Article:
This is what happens in Godzilla vs. Kong. The film contains one marvelous notion: the character of a young deaf girl who teaches Kong sign language, which allows the two to communicate with one another. This is a wonderful idea because any good Kong movie requires the giant ape to have a connection with a human, preferably a human female to bring out the monster’s tender heart. If the movie had focused on this concept and worked it into the conflict with Godzilla, this movie could have worked like gangbusters. Unfortunately, very little is done with it, and instead, the writers cram in a million other ideas: a lot of pointless servicing of Monarch, the secret organization that has served as the link between all of the Monsterverse films; the discovery of a magical land located in Earth’s hollow core; an alternate history of Kong and his kind as ancient warriors who had once created and maintained an elaborate civilization; a manic tech scavenger hunt; the machinations of an evil CEO who creates an evil robot Godzilla; among many others.
As it tries to juggle all these ideas, the movie quickly becomes so convoluted that in more than one scene the characters literally have to shout exposition at one another to clue the audience in as to what’s going on and why the characters are doing what they’re doing because otherwise, the viewers wouldn’t have a clue. Eventually, the whole thing collapses into a puddle of narrative slush.
Ultimately, maybe none of this matters – maybe all audiences care about is the monster fights and the narrative that occurs in between the fights is irrelevant. But if that’s the case, I would be really sad. And this brings me to my second point – that “popcorn” movies don’t have to be bad movies.
I’m not really sure what makes a movie a “popcorn” movie, but generally, the term applies to genre or B movies meant to serve as light entertainment (as opposed, I guess, to heavier fare meant to be “serious”).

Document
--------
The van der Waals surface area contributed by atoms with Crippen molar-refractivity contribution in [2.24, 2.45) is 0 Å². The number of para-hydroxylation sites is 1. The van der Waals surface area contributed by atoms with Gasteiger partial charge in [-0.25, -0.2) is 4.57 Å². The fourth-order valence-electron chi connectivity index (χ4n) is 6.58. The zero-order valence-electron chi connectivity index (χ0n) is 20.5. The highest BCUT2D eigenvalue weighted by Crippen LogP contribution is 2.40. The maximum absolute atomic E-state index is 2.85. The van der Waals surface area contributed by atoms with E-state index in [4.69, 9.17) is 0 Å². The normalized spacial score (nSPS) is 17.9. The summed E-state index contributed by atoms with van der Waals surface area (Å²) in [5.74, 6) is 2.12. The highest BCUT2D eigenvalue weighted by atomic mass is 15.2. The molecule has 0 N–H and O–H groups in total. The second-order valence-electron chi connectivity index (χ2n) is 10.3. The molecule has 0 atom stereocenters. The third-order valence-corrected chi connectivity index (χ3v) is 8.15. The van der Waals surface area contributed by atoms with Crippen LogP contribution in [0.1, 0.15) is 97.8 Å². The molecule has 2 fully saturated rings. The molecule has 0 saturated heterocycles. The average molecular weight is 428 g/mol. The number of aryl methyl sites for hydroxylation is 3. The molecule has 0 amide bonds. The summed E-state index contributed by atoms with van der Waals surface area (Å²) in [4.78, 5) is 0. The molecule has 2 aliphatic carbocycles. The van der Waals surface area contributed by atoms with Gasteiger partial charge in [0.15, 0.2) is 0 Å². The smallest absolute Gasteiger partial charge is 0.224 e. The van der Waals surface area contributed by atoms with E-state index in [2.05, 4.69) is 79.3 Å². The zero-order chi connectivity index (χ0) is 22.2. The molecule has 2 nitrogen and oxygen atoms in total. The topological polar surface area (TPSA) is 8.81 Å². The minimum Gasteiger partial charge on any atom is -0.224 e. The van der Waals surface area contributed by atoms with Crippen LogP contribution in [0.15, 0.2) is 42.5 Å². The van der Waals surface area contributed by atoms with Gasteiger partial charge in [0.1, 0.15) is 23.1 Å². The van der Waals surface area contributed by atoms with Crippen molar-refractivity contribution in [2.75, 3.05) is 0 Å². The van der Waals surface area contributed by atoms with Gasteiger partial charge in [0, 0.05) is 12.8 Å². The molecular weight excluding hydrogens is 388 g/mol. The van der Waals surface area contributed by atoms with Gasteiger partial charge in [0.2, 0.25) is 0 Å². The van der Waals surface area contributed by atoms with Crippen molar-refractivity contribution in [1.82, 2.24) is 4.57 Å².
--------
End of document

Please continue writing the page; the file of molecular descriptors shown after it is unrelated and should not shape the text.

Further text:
Anyway, there’s a notion I hear quite often – and that I hear more and more the worse these blockbuster franchise movies become – that if you criticize one of these films as not having a good story or characters or dialogue that you are some sort of elitist snob who can’t enjoy the fun things in life and refuses to let others enjoy them as well. “Lighten up,” the notion goes. “It’s just a popcorn movie.” I’ve read and heard this sentiment a lot in response to the many bad reviews that Godzilla vs. Kong received.
This is a perspective I just don’t understand. Some of the greatest “popcorn” movies of all time are also very good movies – with great characters, compelling stories that make sense, and potent dialogue. Films such as The Adventures of Robin Hood, Jaws, Star Wars, Raiders of the Lost Ark, Superman: The Movie, Star Trek II: The Wrath of Khan, Die Hard, The Matrix, and so on. Why would anyone want to settle for table scraps when they could have sumptuous meals like these?
I usually just shrug when I hear the “It’s just a popcorn movie” line expressed by regular moviegoers. I get annoyed when I hear it coming from screenwriters and other filmmakers and other people who should know better. The irritation comes from my feeling that the low bar for “popcorn” is a way of excusing shoddy or sometimes just plain lazy work on their part.
When we write, it is our job to set the bar high, as high as we possibly can for everything we do, whether we are working on a “serious” movie or an entertainment. That is the only way we have even a chance of producing something great in whatever realm we are toiling, be it Oscar bait or popcorn pictures. And that should always be the goal. There are enough bad movies as it is – why intentionally make more?
Even if we work hard and do our best, things won’t always work out, of course – not every film is going to be great. But it is important that we always aim high.
Hey, if Kong didn’t aim high, he never would have made it to the top of the Empire State Building.
Copyright © 2021 by Ray Morton